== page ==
Travelling to Berlin, Real Business got the chance to hear Douglas Coupland speak about the workplace of tomorrow already being here. Taking the conversation further, Konica Minolta held a panel discussion around the challenges that needed to be tackled now if you wanted your company to thrive in the future.
It’s becoming increasingly obvious that the human race has a short attention span. In fact, it’s less than that of a goldfish, according to 17 year old Google Science Fair winner Mihir Garimella. Our lack of patience won’t suddenly increase, so one way to ensure companies thrive in the future is to cut the chunky explanations out of everything; let people get the gist of it and get back to work instead of reading an essay before a meeting.
That’s where fellow panellist Dan Holme, director of product marketing for SharePoint at Microsoft, jumped in. He similarly claimed making corporate goals clearer and more concise – cutting out unnecessary words – would create clarity, helping people understand the company better and in turn allowing them to become passionate about achieving its vision.
Another issue weighed heavily on the mind of Belinda Parmar, CEO of The Empathy Business. She said companies would need to find solutions to people being less loyal and more flexible than they were before. If companies were struggling to retain these hoppers, she pointed out, then it was likely due to a lack of equality and the way those now coming into the workforce had a different upbringing.
This was a sentiment echoed by economist Noreena Hertz. “Equality is hardwired into the upcoming workforce – it’s just the way they were brought up – and bosses should be looking to get the right balance if they want good talent to make their businesses thrive in the future,” she said.
“This new talent fights for equal rights and cares about the environment. It’s something many companies fail to recognise. Like Coupland said, our mind set has changed, so we need to stop thinking of retaining Millennials in a traditional way. We’re talking about different values and a unique set of pressures.”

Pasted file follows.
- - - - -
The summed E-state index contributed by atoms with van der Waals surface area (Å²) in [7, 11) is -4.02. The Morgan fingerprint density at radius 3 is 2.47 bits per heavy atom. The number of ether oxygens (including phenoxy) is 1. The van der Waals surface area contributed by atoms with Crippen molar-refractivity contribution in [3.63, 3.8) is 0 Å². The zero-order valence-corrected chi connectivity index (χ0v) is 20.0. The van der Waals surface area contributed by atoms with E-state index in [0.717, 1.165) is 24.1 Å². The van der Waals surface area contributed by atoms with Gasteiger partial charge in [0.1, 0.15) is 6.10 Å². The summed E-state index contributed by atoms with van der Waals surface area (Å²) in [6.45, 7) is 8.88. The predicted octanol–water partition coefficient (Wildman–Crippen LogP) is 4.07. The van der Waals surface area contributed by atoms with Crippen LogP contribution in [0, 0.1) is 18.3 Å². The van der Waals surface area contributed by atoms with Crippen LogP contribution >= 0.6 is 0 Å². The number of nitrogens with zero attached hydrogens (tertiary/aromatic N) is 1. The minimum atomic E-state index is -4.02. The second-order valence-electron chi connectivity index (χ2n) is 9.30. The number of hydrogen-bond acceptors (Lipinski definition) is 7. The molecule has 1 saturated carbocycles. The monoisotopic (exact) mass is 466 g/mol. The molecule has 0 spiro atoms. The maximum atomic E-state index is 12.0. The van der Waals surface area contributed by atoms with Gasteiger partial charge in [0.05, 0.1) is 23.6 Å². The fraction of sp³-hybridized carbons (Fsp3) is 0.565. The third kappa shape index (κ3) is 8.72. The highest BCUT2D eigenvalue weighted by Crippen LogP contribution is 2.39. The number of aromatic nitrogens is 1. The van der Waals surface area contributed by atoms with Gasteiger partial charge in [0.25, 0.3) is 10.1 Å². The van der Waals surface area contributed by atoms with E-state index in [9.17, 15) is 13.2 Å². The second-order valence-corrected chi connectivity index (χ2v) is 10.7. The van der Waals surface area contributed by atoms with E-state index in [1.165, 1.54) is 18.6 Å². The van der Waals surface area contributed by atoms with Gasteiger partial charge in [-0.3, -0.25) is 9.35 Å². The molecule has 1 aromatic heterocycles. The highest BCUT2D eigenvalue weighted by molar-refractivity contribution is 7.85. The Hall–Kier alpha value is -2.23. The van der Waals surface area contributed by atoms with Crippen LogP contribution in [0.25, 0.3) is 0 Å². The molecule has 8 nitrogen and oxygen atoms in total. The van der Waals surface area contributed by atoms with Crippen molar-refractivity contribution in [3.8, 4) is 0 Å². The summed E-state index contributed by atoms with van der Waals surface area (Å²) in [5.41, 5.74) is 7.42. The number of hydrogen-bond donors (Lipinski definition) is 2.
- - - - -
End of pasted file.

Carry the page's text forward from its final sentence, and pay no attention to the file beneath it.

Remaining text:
There’s a different mind set that needs to be embraced as well, French architect Arthur Mamou-Mani explained. Technology shouldn’t be seen as a bad thing. Understanding its constraints and acknowledging the extra time you afford when AI takes over will allow you to get back to the basics and find out what it is you need to be doing.
“And if either you or the technology fails,” Mamou-Mani added, “that’s not a bad thing either. We need to stop looking at failure as the end to business as we know it. It’s only a means to learning how to proceed and why.”
But maybe we should stop the formed ideology that companies need to change for the younger generation. At least, that’s what Pete Murray, VP, OEM and IoT GTM of Hewlett Packard Enterprise, believes.
He explained: “The way I see it, there’s an entire mobile generation we need to start catering for – and it isn’t the preserve of the young and tech-savvy. Everyone has become obsessed with mobile. And if we’re not on a phone, we’re connected in some other way, collaborating on a different platform.”
We’re all going to have to change the way we do things for the future. But at the end of the day, the panel alluded to the fact that current challenges would get in the way of future success if companies didn’t start addressing them.
By Shané Schutte
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